So what can photobiomodulation do for hypothyroidism?
Multiple human and animal studies over the last 20 years show that light can increase the levels of T4 in the blood approaching or reaching normal levels (2-15)and holding for a period of months after cessation treatment. Some improvements are retained years after the last treatment but for all benefits treatment must be repeated about every 3 months.
Photobiomodulation also has been shown to normalise the active thyroid hormone T3. (2-15) The thyroid stimulating hormone (TSH) is produced by the pituitary gland. Levels of TSH normally increase when the levels of thyroid hormones decrease. Photobiomodulation is shown to lower TSH as it increases T3 and T4.(2,3,5,6,7,8,15)
The most commonly assessed indicator of autoimmune hypothyroidism or Hashimoto’s is the thyroid peroxidase antibody (anti-TPO or TPOab). We now have multiple human and animal studies show that properly dosed light therapy can normalise thyroid peroxidase antibodies (2,5,6,9,16) while normalising TSH and thyroid hormones.
Other examinations of complications in autoimmune hypothyroidism include ultrasounds of the thyroid gland assessing structural abnormalities like goiter. Human studies with light therapy show that alterations in gland structure begin to normalise with appropriate treatment.
Since the Chernobyl nuclear disaster in Ukraine in the 1980s Ukraine and Russia have become leading experts in autoimmune hypothyroidism. Ionising radiation increases levels of hypothyroidism in the population. Consequently the studies from these countries are very detailed in their examinations of the autoimmune processes. These studies show reversing of the autoimmune processes from photobiomodulation. Appropriate light therapy stimulates regenerative processes within the thyroid gland and in the thymus gland. Interestingly one study shows that PBM can protect against ionising radiation
Other observations from the studies included improved vascularisation of the thyroid gland, a decreased need for thyroid medication after receiving photobiomodulation therapy, decreased facial swelling or oedema, improved quality of life, improved work productivity and an increase in anti-inflammatory cytokines (proposed to be beneficial in autoimmune hypothyroidism).
Many other metrics have been observed alongside PBM treatment of hypothyroidism including those related to heart disease. I’m sure some of the readers will be familiar with Dr Broda O. Barnes work on hypothyroidism and heart disease. I’ll be discussing the implications of light therapy in that context in future articles too.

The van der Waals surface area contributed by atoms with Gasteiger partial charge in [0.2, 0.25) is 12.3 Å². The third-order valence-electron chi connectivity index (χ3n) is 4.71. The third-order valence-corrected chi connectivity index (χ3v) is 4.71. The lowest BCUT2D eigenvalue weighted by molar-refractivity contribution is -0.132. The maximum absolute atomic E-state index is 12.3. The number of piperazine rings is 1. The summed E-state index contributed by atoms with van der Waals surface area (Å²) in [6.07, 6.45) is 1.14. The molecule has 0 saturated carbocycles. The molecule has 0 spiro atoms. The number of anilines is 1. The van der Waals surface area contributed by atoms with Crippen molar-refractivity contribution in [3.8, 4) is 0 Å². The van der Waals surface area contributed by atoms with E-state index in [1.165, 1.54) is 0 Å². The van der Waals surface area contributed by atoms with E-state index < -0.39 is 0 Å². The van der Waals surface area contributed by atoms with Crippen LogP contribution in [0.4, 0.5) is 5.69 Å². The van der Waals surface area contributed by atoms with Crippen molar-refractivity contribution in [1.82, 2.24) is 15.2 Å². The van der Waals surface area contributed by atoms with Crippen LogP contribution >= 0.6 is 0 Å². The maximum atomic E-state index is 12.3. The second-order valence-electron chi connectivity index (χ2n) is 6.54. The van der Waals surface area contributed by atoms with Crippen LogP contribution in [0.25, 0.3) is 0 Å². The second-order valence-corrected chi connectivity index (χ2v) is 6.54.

Dosing is an extremely important factor in photobiomodulation. The effect known as the biphasic dose response has been known for some time. This effect is the description that a certain dose ranges needed for beneficial effect and then exceeding that dose range mitigates or lowers the therapeutic effect.
Light therapies can improve hormone and antibody count or affect them negatively.
A number of studies on endocrine glands (testicles) have shown negative results in animal models(17,18). Though these results are still hotly debated I think that they provide enough information to elicit caution when dosing light.
In my search for on autoimmune hypothyroidism and photobiomodulation I came across a few studies that seem to show negative results which I will discuss in more depth in future articles.
One animal study showed a clear decrease in thyroid hormones T3 and T4 with a concurrent increase in thyroid stimulating hormone TSH.(19) This is the normal pattern seen in hypothyroidism and could lead to the conclusion that improperly dosed photobiomodulation can cause hypothyroidism.
Laser therapy can crash thyroid hormone (T3) levels. T4 and TSH follow.
Antibodies and other markers of autoimmunity were not tested in this study. Though this is only one study the metrics used for dosing are in some ways this is similar to every other study published. So at this point it might be safer to assume it as proof of the dangers of improperly doused photobiomodulation rather than an outlying error. Time will tell.
Patreon supporters of resonantfm can access the referenced spreadsheet databases and referenced articles on PBM and hypothyroidism via this page (***). In the coming weeks I will be posting more in-depth articles looking at the dosing metrics used in human and animal studies. All the articles and references databases will be available to resonant FM patriot supporters.
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Much of this data was brought to my attention by Vladimir Heiskanen of Valtsus blog. I’m going to look at this subject from a different angle and I’d recommend reading his excellent articles if you haven’t already.
Thanks for reading. Patrons please check out the linked post at the top if you’re interested in access to the database.
Back with more soon…